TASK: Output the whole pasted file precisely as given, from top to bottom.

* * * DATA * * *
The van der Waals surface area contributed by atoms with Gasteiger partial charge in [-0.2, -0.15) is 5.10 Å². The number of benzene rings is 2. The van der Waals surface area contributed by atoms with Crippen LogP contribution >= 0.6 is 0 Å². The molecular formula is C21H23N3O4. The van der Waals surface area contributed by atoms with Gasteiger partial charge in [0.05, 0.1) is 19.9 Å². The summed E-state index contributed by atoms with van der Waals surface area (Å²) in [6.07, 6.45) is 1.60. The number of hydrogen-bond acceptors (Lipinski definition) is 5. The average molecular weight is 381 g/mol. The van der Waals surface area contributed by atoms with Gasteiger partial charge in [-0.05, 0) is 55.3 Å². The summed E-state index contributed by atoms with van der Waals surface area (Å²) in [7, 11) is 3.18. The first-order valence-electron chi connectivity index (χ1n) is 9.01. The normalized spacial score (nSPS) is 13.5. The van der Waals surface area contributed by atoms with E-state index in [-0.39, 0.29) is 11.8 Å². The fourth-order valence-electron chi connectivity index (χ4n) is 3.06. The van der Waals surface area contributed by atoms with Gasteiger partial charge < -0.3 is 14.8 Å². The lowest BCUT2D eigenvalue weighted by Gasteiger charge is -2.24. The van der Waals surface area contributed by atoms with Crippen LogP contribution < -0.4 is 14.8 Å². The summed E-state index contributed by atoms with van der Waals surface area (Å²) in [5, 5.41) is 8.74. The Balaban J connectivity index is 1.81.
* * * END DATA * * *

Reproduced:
The van der Waals surface area contributed by atoms with Gasteiger partial charge in [-0.2, -0.15) is 5.10 Å². The number of benzene rings is 2. The van der Waals surface area contributed by atoms with Crippen LogP contribution >= 0.6 is 0 Å². The molecular formula is C21H23N3O4. The van der Waals surface area contributed by atoms with Gasteiger partial charge in [0.05, 0.1) is 19.9 Å². The summed E-state index contributed by atoms with van der Waals surface area (Å²) in [6.07, 6.45) is 1.60. The number of hydrogen-bond acceptors (Lipinski definition) is 5. The average molecular weight is 381 g/mol. The van der Waals surface area contributed by atoms with Gasteiger partial charge in [-0.05, 0) is 55.3 Å². The summed E-state index contributed by atoms with van der Waals surface area (Å²) in [7, 11) is 3.18. The first-order valence-electron chi connectivity index (χ1n) is 9.01. The normalized spacial score (nSPS) is 13.5. The van der Waals surface area contributed by atoms with E-state index in [-0.39, 0.29) is 11.8 Å². The fourth-order valence-electron chi connectivity index (χ4n) is 3.06. The van der Waals surface area contributed by atoms with Gasteiger partial charge < -0.3 is 14.8 Å². The lowest BCUT2D eigenvalue weighted by Gasteiger charge is -2.24. The van der Waals surface area contributed by atoms with Crippen LogP contribution < -0.4 is 14.8 Å². The summed E-state index contributed by atoms with van der Waals surface area (Å²) in [5, 5.41) is 8.74. The Balaban J connectivity index is 1.81.